Birds

Surf Scoter

Named for their propensity to forage in ocean surf, they are best known for the drake’s spectacular multicolored bill. 
Photo: Ron LeValley

Named for their propensity to forage in ocean surf, Surf Scoters (Melanitta perspicillata) are best known for the drake’s spectacular multicolored bill. Males have a white forehead patch, white nape patch and multicolored white, black, red, orange and yellow bill and white eye - creating a striking contrast with its all black body. Females are duller, with a mostly brown body and black bill, but are still recognizable by their heavily swollen bill and twin whitish patches on the sides of their head.  

Forty to fifty percent of the Pacific Flyway’s Surf Scoter population is believed to overwinter in San Francisco Bay (Accurso 1992, Collins and Trost 2009, Pitkin and Wood (eds.) 2011, De La Cruz et al. 2014). Over the past 50 years, however, their populations have declined across their range by 50-60% (Sea Duck Joint Venture 2001) and lack of studies focused on the species’ breeding, migratory, and wintering ecology make conservation efforts a challenge.

Surf Scoters typically nest in northern boreal forests with shallow freshwater lakes, preferring lakes with little emergent vegetation or rocky-shored lakes and ponds (Décarie et al. 1995, Goudie et al. 1994, Savard and Lamothe 1991). Surf Scoters begin nesting upon arrival at breeding areas and males leave soon after eggs are laid. Nests are placed in dry brushy or forested areas (Palmer, 1976) and consist of a hollow in the ground lined with vegetative debris and down. While it is believed Surf Scoters are not well suited to walking on land, nests have been located 50m inland in dense scrub forest (Savard, et al. 1998).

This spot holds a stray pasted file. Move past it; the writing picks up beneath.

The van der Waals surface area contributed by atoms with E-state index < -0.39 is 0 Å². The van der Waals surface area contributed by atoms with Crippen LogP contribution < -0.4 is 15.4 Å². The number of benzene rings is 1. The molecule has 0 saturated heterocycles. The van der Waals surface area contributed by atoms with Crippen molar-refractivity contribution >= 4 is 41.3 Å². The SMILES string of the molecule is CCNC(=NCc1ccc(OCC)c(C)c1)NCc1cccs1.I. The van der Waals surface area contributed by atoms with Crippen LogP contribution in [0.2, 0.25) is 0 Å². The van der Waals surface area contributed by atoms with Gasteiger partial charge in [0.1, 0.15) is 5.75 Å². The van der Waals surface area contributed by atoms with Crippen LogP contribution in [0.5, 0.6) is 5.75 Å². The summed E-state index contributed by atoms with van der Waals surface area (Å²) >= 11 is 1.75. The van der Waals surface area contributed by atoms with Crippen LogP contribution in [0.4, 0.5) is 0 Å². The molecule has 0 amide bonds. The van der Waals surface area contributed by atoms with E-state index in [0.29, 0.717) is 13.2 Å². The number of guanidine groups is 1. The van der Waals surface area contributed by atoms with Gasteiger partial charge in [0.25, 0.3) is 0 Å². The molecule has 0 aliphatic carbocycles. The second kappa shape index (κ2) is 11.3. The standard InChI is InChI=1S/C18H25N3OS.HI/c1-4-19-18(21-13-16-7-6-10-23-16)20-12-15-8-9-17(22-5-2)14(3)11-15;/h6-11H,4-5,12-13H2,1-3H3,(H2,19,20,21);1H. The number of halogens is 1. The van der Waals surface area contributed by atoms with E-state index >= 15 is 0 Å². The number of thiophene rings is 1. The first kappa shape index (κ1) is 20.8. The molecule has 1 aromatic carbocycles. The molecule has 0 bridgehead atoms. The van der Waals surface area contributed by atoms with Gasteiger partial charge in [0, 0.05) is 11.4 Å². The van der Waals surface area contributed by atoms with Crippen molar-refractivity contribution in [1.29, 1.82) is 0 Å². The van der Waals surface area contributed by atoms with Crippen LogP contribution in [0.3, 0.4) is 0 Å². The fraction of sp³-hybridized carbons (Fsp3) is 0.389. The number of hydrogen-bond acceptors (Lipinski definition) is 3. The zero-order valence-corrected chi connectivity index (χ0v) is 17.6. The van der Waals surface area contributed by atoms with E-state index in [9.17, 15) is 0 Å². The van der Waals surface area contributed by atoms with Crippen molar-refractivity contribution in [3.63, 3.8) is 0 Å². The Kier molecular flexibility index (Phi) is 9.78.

The full extent of Surf Scoter’s breeding distribution in Alaska and Canada is likely underrepresented due to difficulties in detecting its presence, the low number of studies across its broad distribution, its secretive breeding behavior, and the difficulty in distinguishing between female Surf and White-winged scoters during surveys. Interestingly, USFWS Waterfowl population reports on breeding birds do not even include Surf Scoters in their reports due to difficulty in accurately surveying their populations.

Surf scoters generally winter in estuaries and shallow marine coastal waters (less than 10m), usually over pebbles and sand substrates (Goudie et al. 1994). They may also be abundant over rocky substrates and outnumber other scoters along steep rocky shores of fjords (Vermeer 1981). Surf Scoter wintering sites extend from the Aleutian Islands and south coast of Alaska to California and as far south as Baja California and the Gulf of California (Savard, 1998, Goudie et al 1994, Howell and Webb 1995). 

Spring migration across the majority of Surf Scoter’s range begins in March. De La Cruz et al. (2009) suggest that coastal stopover or final staging areas may be of primary importance in supporting breeding success. The dynamics of the fall migration is poorly understood since males, females, and young likely have different migration routes and staging areas at this time of year, although across most of its range peak fall migration tends to occur mid to late October.